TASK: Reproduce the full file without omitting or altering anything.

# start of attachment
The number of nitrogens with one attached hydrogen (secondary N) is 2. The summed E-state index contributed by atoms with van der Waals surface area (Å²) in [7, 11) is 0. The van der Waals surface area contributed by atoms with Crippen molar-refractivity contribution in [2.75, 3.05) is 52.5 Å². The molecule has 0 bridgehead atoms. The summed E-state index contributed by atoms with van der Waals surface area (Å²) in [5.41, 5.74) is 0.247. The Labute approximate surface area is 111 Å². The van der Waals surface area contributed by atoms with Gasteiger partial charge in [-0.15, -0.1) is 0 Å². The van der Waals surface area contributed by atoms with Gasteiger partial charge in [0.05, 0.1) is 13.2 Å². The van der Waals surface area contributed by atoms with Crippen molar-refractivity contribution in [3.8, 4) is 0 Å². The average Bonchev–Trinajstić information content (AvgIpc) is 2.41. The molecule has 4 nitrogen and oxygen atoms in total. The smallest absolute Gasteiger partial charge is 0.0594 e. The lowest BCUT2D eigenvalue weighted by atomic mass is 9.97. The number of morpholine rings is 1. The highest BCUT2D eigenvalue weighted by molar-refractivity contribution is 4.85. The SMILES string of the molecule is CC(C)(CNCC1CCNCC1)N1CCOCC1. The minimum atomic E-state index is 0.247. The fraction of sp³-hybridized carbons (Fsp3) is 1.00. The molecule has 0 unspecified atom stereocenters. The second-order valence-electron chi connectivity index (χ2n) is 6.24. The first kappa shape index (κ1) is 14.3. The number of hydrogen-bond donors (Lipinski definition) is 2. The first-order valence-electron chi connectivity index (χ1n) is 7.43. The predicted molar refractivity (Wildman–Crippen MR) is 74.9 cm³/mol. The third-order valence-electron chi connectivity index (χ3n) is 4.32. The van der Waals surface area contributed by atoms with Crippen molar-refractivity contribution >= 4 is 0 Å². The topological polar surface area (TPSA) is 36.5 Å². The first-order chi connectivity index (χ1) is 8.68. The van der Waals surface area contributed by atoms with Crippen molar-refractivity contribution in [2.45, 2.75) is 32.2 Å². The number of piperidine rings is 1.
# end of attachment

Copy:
The number of nitrogens with one attached hydrogen (secondary N) is 2. The summed E-state index contributed by atoms with van der Waals surface area (Å²) in [7, 11) is 0. The van der Waals surface area contributed by atoms with Crippen molar-refractivity contribution in [2.75, 3.05) is 52.5 Å². The molecule has 0 bridgehead atoms. The summed E-state index contributed by atoms with van der Waals surface area (Å²) in [5.41, 5.74) is 0.247. The Labute approximate surface area is 111 Å². The van der Waals surface area contributed by atoms with Gasteiger partial charge in [-0.15, -0.1) is 0 Å². The van der Waals surface area contributed by atoms with Gasteiger partial charge in [0.05, 0.1) is 13.2 Å². The van der Waals surface area contributed by atoms with Crippen molar-refractivity contribution in [3.8, 4) is 0 Å². The average Bonchev–Trinajstić information content (AvgIpc) is 2.41. The molecule has 4 nitrogen and oxygen atoms in total. The smallest absolute Gasteiger partial charge is 0.0594 e. The lowest BCUT2D eigenvalue weighted by atomic mass is 9.97. The number of morpholine rings is 1. The highest BCUT2D eigenvalue weighted by molar-refractivity contribution is 4.85. The SMILES string of the molecule is CC(C)(CNCC1CCNCC1)N1CCOCC1. The minimum atomic E-state index is 0.247. The fraction of sp³-hybridized carbons (Fsp3) is 1.00. The molecule has 0 unspecified atom stereocenters. The second-order valence-electron chi connectivity index (χ2n) is 6.24. The first kappa shape index (κ1) is 14.3. The number of hydrogen-bond donors (Lipinski definition) is 2. The first-order valence-electron chi connectivity index (χ1n) is 7.43. The predicted molar refractivity (Wildman–Crippen MR) is 74.9 cm³/mol. The third-order valence-electron chi connectivity index (χ3n) is 4.32. The van der Waals surface area contributed by atoms with Crippen molar-refractivity contribution >= 4 is 0 Å². The topological polar surface area (TPSA) is 36.5 Å². The first-order chi connectivity index (χ1) is 8.68. The van der Waals surface area contributed by atoms with Crippen molar-refractivity contribution in [2.45, 2.75) is 32.2 Å². The number of piperidine rings is 1.